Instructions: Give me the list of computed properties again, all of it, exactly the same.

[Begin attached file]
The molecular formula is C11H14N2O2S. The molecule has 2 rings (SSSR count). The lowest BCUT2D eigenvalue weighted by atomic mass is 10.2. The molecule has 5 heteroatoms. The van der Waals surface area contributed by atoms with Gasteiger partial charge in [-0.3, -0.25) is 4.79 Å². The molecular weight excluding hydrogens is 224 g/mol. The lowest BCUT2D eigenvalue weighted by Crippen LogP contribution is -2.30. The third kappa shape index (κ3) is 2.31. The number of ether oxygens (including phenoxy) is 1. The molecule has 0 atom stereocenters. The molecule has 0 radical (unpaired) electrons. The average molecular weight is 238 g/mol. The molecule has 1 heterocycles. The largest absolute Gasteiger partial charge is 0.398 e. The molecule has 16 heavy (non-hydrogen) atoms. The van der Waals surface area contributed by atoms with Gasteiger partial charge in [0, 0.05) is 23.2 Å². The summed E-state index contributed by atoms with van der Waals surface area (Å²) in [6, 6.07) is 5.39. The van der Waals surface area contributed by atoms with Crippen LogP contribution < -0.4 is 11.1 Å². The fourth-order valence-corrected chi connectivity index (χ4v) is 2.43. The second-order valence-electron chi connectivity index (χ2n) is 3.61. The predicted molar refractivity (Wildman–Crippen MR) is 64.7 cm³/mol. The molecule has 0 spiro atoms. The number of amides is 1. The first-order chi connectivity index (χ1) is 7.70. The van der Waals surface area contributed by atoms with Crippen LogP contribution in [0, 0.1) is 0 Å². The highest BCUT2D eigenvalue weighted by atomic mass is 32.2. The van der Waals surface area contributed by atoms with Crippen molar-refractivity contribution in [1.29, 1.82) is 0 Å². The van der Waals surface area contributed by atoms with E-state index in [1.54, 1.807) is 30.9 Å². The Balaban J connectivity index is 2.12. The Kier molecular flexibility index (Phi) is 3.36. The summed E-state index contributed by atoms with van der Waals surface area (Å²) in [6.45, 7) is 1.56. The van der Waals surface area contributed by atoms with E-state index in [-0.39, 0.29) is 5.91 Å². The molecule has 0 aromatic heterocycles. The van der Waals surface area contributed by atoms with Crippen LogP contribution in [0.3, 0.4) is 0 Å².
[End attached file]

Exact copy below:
The molecular formula is C11H14N2O2S. The molecule has 2 rings (SSSR count). The lowest BCUT2D eigenvalue weighted by atomic mass is 10.2. The molecule has 5 heteroatoms. The van der Waals surface area contributed by atoms with Gasteiger partial charge in [-0.3, -0.25) is 4.79 Å². The molecular weight excluding hydrogens is 224 g/mol. The lowest BCUT2D eigenvalue weighted by Crippen LogP contribution is -2.30. The third kappa shape index (κ3) is 2.31. The number of ether oxygens (including phenoxy) is 1. The molecule has 0 atom stereocenters. The molecule has 0 radical (unpaired) electrons. The average molecular weight is 238 g/mol. The molecule has 1 heterocycles. The largest absolute Gasteiger partial charge is 0.398 e. The molecule has 16 heavy (non-hydrogen) atoms. The van der Waals surface area contributed by atoms with Gasteiger partial charge in [0, 0.05) is 23.2 Å². The summed E-state index contributed by atoms with van der Waals surface area (Å²) in [6, 6.07) is 5.39. The van der Waals surface area contributed by atoms with Crippen LogP contribution < -0.4 is 11.1 Å². The fourth-order valence-corrected chi connectivity index (χ4v) is 2.43. The second-order valence-electron chi connectivity index (χ2n) is 3.61. The predicted molar refractivity (Wildman–Crippen MR) is 64.7 cm³/mol. The molecule has 0 spiro atoms. The number of amides is 1. The first-order chi connectivity index (χ1) is 7.70. The van der Waals surface area contributed by atoms with Crippen LogP contribution in [0, 0.1) is 0 Å². The highest BCUT2D eigenvalue weighted by atomic mass is 32.2. The van der Waals surface area contributed by atoms with Crippen molar-refractivity contribution in [1.29, 1.82) is 0 Å². The van der Waals surface area contributed by atoms with E-state index in [1.54, 1.807) is 30.9 Å². The Balaban J connectivity index is 2.12. The Kier molecular flexibility index (Phi) is 3.36. The summed E-state index contributed by atoms with van der Waals surface area (Å²) in [6.45, 7) is 1.56. The van der Waals surface area contributed by atoms with E-state index in [-0.39, 0.29) is 5.91 Å². The molecule has 0 aromatic heterocycles. The van der Waals surface area contributed by atoms with Crippen LogP contribution in [0.3, 0.4) is 0 Å².